Heading into 2024, enterprise business leaders with operations in the European Union will need to meet climate risk and sustainability reporting mandates while preparing for similar requirements in the U.S.
Globally, the momentum behind green initiatives is growing as investors and consumers push businesses to provide more information about their environmental impacts and governments pass new climate rules requiring climate impact data. For example, companies will have to comply with new requirements such as scope 1, 2 and 3 carbon emissions reporting laid out in climate rules in the European Union and California.
Scope 1 emissions are controlled directly by a company, scope 2 are created indirectly through the purchase of electricity, and scope 3 are emitted by third parties within a company's supply chain.
"Most firms haven't yet fully realized that a green market revolution is at play," Forrester Research analyst Thomas Husson said. "Until now, most companies have been viewing environmental sustainability as primarily an ethical responsibility with added benefits to [their] brand and modest cost savings. But moving forward, it will become a financial and regulatory obligation they can't ignore."
Below are some of the new and proposed climate rules for 2024 and beyond.
1. EU Corporate Sustainability Reporting Directive (CSRD)
The EU CSRD mandates companies with operations in the EU earning roughly $166 million annually to report on their environmental and social impact, as well as their environmental, social and governance efforts, starting in 2024. The scope of the CSRD is much broader than climate risk reporting, as it includes reporting on sustainability goals and carbon emissions.
Thomas HussonAnalyst, Forrester Research
Despite CSRD mandates starting in 2024 -- meaning the first reports will be due in early 2025 -- Forrester predicts that only 20% of companies that fall under the scope of CSRD will meet the reporting deadline. Husson said most do not have a "clear understanding of their environmental impact."
"If you must report on 2024 and aren't already preparing, get cracking," Husson said.
2. California state laws
California Gov. Gavin Newsom signed two climate bills into law in 2023, which companies with operations in California will need to comply with starting in 2026.
The Climate Corporate Data Accountability Act will require companies operating in California with an annual revenue of more than $1 billion to report their scope 1, 2 and 3 carbon emissions. The Greenhouse Gases: Climate-Related Financial Risk Act will require both public and private companies exceeding $500 million in gross revenue to create a report outlining their climate-related financial risks and measures adopted to reduce and adapt to those risks.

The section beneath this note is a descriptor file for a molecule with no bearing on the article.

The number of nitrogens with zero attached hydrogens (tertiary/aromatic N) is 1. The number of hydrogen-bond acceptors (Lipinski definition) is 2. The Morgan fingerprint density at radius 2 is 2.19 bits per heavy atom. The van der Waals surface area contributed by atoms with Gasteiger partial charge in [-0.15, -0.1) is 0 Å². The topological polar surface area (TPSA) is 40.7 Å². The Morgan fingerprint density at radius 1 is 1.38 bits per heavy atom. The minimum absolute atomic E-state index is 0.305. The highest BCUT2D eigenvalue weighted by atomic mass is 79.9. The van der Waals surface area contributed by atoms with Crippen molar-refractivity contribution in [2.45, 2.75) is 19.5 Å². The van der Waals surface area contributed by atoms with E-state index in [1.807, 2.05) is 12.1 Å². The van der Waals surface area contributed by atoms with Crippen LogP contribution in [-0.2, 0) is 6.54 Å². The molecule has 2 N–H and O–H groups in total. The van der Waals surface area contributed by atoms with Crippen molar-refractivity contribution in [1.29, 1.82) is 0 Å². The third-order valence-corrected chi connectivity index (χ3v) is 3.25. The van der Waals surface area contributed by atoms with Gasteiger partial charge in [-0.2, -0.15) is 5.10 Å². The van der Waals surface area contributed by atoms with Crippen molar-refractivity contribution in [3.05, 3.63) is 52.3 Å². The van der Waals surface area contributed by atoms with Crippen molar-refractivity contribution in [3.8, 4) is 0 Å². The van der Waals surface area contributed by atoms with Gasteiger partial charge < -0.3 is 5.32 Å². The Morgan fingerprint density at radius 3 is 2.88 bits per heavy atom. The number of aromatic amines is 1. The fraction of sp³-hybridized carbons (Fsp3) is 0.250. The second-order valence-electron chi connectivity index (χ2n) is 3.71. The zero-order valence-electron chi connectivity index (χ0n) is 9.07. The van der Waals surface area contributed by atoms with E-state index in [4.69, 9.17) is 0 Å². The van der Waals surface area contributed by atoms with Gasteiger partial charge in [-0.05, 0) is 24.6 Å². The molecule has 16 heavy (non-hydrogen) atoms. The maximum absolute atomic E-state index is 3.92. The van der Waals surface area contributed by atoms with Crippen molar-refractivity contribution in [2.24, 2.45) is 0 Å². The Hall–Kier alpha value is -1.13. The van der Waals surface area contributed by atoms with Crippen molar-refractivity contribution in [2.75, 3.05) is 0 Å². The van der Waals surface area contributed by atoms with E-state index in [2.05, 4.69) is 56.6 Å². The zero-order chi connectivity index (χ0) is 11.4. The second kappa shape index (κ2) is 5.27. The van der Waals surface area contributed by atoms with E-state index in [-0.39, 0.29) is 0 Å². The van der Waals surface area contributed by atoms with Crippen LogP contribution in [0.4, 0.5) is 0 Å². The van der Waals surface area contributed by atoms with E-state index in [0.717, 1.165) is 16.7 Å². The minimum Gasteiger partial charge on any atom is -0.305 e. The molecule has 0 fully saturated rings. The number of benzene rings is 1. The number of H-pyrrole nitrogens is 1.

"Firms operating in California certainly should have a close look at what's going on in the European Union," Husson said. "There will be lessons to learn from the implementation of CSRD."
It takes time to get a climate reporting system in place for companies that don't have it already set up, which is why businesses need to start now, said Steven Rothstein, managing director of the Ceres Accelerator for Sustainable Capital Markets. Though California's climate reporting requirements don't go into effect until 2026, businesses will be using 2025 data to make the reports and will need data capture and reporting systems in place by then.
"We think it's important to get ready now," Rothstein said.
3. U.S. Securities and Exchange Commission (SEC) final climate risk disclosure rule
The SEC first proposed its climate risk disclosure rule in 2022 and has faced obstacles on its way to finalization, which was initially anticipated in the fall of 2023. If finalized in 2024, the SEC's proposed rule would require publicly traded companies to file reports indicating climate-related risks facing the business, such as flooding, wildfires, hurricanes and other extreme weather events.
The SEC's proposed rule received 16,000 comments during the public feedback period, and 80% of the comments appeared to be supportive of the rule, Rothstein said. He anticipates it being finalized in the first quarter of 2024.
"We are hopeful, but we're also eager they complete this as soon as possible," Rothstein said.
Even without the SEC's reporting rule, companies will still face pressure to respond to investors and consumers regarding their climate commitments and risks, Husson said.
Makenzie Holland is a news writer covering big tech and federal regulation. Prior to joining TechTarget Editorial, she was a general reporter for the Wilmington StarNews and a crime and education reporter at the Wabash Plain Dealer.